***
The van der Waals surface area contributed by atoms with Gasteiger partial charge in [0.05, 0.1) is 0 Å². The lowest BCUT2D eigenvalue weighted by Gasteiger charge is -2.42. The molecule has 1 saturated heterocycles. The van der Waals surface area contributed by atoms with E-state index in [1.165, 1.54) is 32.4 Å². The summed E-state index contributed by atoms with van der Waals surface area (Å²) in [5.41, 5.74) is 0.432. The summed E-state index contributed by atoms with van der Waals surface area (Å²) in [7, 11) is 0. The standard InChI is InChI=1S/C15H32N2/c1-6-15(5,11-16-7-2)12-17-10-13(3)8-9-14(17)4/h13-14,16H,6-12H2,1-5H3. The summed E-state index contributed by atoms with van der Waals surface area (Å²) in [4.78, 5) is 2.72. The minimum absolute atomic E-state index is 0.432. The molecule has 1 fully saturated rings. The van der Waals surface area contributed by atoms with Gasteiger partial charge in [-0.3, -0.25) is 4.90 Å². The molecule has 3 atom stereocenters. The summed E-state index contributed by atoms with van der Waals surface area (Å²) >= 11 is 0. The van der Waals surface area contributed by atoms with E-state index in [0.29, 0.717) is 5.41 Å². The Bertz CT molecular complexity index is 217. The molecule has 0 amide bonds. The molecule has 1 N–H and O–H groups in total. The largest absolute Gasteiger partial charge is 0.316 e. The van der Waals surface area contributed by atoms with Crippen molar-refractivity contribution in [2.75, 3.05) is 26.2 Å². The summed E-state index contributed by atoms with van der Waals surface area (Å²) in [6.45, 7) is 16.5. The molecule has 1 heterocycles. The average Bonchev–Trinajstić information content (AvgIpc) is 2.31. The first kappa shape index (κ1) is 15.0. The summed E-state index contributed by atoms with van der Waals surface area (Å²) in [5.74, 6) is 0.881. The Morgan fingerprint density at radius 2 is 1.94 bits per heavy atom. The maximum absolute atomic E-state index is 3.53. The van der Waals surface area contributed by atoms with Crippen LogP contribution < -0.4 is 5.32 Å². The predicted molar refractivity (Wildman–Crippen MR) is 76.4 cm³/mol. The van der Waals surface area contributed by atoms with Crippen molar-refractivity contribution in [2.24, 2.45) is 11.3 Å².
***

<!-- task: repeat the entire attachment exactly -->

The van der Waals surface area contributed by atoms with Gasteiger partial charge in [0.05, 0.1) is 0 Å². The lowest BCUT2D eigenvalue weighted by Gasteiger charge is -2.42. The molecule has 1 saturated heterocycles. The van der Waals surface area contributed by atoms with E-state index in [1.165, 1.54) is 32.4 Å². The summed E-state index contributed by atoms with van der Waals surface area (Å²) in [5.41, 5.74) is 0.432. The summed E-state index contributed by atoms with van der Waals surface area (Å²) in [7, 11) is 0. The standard InChI is InChI=1S/C15H32N2/c1-6-15(5,11-16-7-2)12-17-10-13(3)8-9-14(17)4/h13-14,16H,6-12H2,1-5H3. The summed E-state index contributed by atoms with van der Waals surface area (Å²) in [4.78, 5) is 2.72. The minimum absolute atomic E-state index is 0.432. The molecule has 1 fully saturated rings. The van der Waals surface area contributed by atoms with Gasteiger partial charge in [-0.3, -0.25) is 4.90 Å². The molecule has 3 atom stereocenters. The summed E-state index contributed by atoms with van der Waals surface area (Å²) >= 11 is 0. The van der Waals surface area contributed by atoms with E-state index in [0.29, 0.717) is 5.41 Å². The Bertz CT molecular complexity index is 217. The molecule has 0 amide bonds. The molecule has 1 N–H and O–H groups in total. The largest absolute Gasteiger partial charge is 0.316 e. The van der Waals surface area contributed by atoms with Crippen molar-refractivity contribution in [2.75, 3.05) is 26.2 Å². The summed E-state index contributed by atoms with van der Waals surface area (Å²) in [6.45, 7) is 16.5. The molecule has 1 heterocycles. The average Bonchev–Trinajstić information content (AvgIpc) is 2.31. The first kappa shape index (κ1) is 15.0. The summed E-state index contributed by atoms with van der Waals surface area (Å²) in [5.74, 6) is 0.881. The Morgan fingerprint density at radius 2 is 1.94 bits per heavy atom. The maximum absolute atomic E-state index is 3.53. The van der Waals surface area contributed by atoms with Crippen LogP contribution < -0.4 is 5.32 Å². The predicted molar refractivity (Wildman–Crippen MR) is 76.4 cm³/mol. The van der Waals surface area contributed by atoms with Crippen molar-refractivity contribution in [2.24, 2.45) is 11.3 Å².